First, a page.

A distribution to the poor of corn
from Woolaston Grange was said to have been made
from the time of the foundation of Tintern Abbey. (fn. 17)
No dole was made after 1546 when John Conway,
steward of Henry, Earl of Worcester, obtained a
lease of two-thirds of the Grange and defended
apparently with success an action by the parishioners
to recover the gift in 1559. (fn. 18) Henry Newland, Abbot
of Tintern, gave the church house with a small
piece of village green at the east end of the churchyard as an alms-house in 1501. (fn. 19) It was pulled down
c. 1818 and replaced by a range of five dwellings for
five poor widows, (fn. 20) which became disused in the
later 19th century. The site of the alms-house was
exchanged by the trustees for ½ a. land at Woolaston
Common belonging to Col. P. S. Marling in 1904, (fn. 21)
who conveyed it and neighbouring land for the
enlargement of the graveyard. (fn. 22) A sum of 4d. was
distributed for the relief of the poor c. 1547 from
land left for obits. (fn. 23) Richard and Margaret Clayton
gave an annuity of 20s. for the poor and 2s. to the
churchwardens in 1595. (fn. 24) The charity to the poor
was distributed in bread on Good Friday c. 1958. (fn. 25)
Thomas James of Bristol gave £100 in 1618 (fn. 26)
which was to be lent by the churchwardens to
employ ten poor widows in spinning, each having
the use of £10 interest-free for 12 years. Owing to
the difficulty of carrying out the donor's intention
the money was apparently lent to anyone offering
security and by 1828 £50 had been lost irrecoverably.
The interest at that date was paid for the use of the
school, but it was proposed that it should in future
again be applied for the benefit of the poor. (fn. 27) The
charity could not be traced in 1969. A bread charity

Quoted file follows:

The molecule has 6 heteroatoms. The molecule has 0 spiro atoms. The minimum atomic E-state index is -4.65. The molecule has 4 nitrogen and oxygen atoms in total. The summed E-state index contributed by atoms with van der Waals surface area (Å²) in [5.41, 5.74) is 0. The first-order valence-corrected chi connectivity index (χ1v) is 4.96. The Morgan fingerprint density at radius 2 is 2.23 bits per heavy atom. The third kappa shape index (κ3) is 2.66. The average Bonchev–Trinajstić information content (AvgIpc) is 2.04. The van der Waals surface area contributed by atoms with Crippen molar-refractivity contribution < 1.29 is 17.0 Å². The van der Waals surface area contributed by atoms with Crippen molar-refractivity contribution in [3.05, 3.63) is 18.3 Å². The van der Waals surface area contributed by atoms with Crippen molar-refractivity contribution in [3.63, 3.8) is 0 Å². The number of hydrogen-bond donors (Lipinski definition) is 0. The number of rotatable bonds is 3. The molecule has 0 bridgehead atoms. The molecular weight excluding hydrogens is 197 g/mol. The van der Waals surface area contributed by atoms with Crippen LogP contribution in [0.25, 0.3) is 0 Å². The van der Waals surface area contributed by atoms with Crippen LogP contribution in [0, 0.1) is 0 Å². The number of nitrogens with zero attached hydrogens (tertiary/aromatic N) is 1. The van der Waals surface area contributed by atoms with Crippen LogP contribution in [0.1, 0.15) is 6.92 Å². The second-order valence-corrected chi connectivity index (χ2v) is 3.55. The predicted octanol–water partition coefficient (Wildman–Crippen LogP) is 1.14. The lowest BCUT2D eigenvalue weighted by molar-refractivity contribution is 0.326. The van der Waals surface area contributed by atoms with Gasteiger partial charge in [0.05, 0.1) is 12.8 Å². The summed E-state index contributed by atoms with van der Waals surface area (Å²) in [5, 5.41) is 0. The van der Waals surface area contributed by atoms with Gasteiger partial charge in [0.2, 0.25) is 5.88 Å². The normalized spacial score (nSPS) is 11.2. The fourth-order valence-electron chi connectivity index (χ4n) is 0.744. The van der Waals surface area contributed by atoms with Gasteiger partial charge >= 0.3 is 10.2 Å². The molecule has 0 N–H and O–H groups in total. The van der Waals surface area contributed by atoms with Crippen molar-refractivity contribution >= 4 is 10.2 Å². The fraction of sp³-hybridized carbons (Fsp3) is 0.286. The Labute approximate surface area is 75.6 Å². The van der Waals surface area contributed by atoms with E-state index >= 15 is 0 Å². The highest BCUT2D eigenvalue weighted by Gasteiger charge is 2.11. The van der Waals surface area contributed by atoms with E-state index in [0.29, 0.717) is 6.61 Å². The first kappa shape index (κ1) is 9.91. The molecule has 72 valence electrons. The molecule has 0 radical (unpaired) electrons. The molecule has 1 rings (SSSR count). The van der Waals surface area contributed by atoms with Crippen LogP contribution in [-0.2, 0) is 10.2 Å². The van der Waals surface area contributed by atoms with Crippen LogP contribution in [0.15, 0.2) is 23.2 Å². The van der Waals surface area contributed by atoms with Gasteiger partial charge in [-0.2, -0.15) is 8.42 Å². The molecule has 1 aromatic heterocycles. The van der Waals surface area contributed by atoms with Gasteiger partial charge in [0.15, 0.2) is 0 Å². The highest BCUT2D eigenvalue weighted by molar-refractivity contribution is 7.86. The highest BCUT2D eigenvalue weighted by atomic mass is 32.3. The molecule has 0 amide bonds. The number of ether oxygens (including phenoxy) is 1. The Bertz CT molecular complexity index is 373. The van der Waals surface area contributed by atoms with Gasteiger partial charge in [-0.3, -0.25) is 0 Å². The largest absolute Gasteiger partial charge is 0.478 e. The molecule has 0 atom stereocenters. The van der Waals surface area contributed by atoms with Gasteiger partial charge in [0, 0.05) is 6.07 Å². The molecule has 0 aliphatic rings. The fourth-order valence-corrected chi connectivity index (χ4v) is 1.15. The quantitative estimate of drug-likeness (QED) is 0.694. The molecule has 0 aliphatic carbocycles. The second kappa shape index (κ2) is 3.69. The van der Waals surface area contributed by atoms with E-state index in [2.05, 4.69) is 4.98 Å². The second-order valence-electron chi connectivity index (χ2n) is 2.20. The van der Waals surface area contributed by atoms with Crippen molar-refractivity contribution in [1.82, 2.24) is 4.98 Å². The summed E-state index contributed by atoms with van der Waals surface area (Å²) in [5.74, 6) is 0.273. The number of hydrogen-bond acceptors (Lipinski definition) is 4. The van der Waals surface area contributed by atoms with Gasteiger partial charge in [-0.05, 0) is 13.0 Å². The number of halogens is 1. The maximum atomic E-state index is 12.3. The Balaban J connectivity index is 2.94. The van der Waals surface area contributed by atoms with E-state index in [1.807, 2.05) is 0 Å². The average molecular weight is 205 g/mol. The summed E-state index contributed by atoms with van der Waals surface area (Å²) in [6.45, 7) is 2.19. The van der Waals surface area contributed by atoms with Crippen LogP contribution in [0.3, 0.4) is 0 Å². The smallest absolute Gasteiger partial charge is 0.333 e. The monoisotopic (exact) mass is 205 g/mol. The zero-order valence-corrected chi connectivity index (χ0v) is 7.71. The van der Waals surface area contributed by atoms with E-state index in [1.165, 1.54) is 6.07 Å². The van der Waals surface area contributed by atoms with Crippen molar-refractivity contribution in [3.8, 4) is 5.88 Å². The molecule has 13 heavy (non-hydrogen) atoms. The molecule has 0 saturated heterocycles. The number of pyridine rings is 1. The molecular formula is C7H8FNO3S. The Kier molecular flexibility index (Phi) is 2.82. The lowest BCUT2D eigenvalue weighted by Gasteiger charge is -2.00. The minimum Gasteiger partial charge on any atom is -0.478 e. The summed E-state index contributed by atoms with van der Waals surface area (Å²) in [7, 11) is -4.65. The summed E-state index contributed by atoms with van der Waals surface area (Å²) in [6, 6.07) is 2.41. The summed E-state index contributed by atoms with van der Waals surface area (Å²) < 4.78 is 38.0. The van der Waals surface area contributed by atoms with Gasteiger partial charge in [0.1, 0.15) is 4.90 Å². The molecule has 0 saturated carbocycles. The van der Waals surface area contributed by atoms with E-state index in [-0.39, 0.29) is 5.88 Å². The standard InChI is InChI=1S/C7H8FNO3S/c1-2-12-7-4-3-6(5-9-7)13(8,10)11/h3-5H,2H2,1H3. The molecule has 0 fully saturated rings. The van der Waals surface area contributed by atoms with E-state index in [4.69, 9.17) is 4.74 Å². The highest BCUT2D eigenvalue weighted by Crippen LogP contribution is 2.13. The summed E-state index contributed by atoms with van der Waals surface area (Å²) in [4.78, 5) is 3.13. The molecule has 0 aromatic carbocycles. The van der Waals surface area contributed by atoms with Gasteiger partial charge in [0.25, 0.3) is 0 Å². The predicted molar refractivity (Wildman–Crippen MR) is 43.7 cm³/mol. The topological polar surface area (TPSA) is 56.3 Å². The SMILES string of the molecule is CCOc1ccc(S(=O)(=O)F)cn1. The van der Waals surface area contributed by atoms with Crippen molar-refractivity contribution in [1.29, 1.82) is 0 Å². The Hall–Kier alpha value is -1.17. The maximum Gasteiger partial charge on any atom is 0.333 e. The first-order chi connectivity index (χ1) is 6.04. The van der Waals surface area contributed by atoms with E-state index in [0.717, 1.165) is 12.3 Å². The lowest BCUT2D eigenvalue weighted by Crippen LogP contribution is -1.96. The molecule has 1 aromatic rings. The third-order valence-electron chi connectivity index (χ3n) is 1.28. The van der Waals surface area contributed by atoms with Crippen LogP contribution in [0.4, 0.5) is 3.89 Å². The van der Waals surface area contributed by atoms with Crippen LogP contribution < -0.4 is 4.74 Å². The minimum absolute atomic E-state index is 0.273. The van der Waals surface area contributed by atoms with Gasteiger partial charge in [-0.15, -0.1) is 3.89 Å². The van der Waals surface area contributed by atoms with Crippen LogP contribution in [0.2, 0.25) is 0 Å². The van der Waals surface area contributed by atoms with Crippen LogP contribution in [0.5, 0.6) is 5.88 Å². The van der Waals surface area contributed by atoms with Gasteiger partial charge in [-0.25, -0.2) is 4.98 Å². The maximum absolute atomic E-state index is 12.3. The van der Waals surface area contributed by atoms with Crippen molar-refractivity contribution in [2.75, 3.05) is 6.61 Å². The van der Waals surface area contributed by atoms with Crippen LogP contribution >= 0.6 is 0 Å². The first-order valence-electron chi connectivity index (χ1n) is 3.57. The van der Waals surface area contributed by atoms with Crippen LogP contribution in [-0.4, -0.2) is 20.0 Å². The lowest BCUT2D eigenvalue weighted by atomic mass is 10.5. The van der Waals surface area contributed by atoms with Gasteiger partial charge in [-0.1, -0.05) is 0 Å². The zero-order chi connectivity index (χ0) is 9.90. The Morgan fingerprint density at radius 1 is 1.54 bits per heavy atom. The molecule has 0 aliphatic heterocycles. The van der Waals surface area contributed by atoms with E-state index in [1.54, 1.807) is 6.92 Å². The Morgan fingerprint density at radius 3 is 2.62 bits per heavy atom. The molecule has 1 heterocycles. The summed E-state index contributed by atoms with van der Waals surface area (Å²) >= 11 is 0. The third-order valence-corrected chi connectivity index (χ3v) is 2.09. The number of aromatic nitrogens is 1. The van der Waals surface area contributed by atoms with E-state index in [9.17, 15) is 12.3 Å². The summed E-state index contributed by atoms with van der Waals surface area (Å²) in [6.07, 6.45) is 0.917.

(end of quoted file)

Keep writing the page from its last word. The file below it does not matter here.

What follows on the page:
of £1 a year was established by Mary and Elizabeth
Smart in 1685, (fn. 28) and was still distributed in 1969.
The rector, Robert Griffith, is said to have given
another bread charity of 40s. a year in 1719; (fn. 29)
the gift is not recorded other than in the late
18th century, and there may have been confusion
with a distribution of the Clayton and Smart
Valor Eccl.(Rec.Com.), iv.371; Hockaday Abs. ccccxvi.
||C 3/119/5. A dispute occurred in 1564 between
Conway's widow Anne and the tenants of the other onethird of the Grange, about payment of corn-rents, but the
dole to the poor was not mentioned:C 3/65/101.
||Copy deed penes the rector.
19th Rep. Com. Char. 114.
||Glos. R.O., D 262/T 30.
||Vestry min. bk. penes the rector.
||E 301/23 no. 114.
19th Rep. Com. Char. 111-13.
||W.I. hist. of Woolaston.
||Rudder, Glos. 845. Thomas died in 1619 (see above,
p. 65), but the gift is dated 11 Dec. 1625 in Bodl. MS.
Rawl. B.323,f. 128v.
19th Rep. Com. Char. 113-14; G.D.R. Woolaston
terriers, charitable gifts, 1705, when £70 had been lost.
19th Rep. Com. Char. 114.
||Bigland, Glos. iii, no. 310.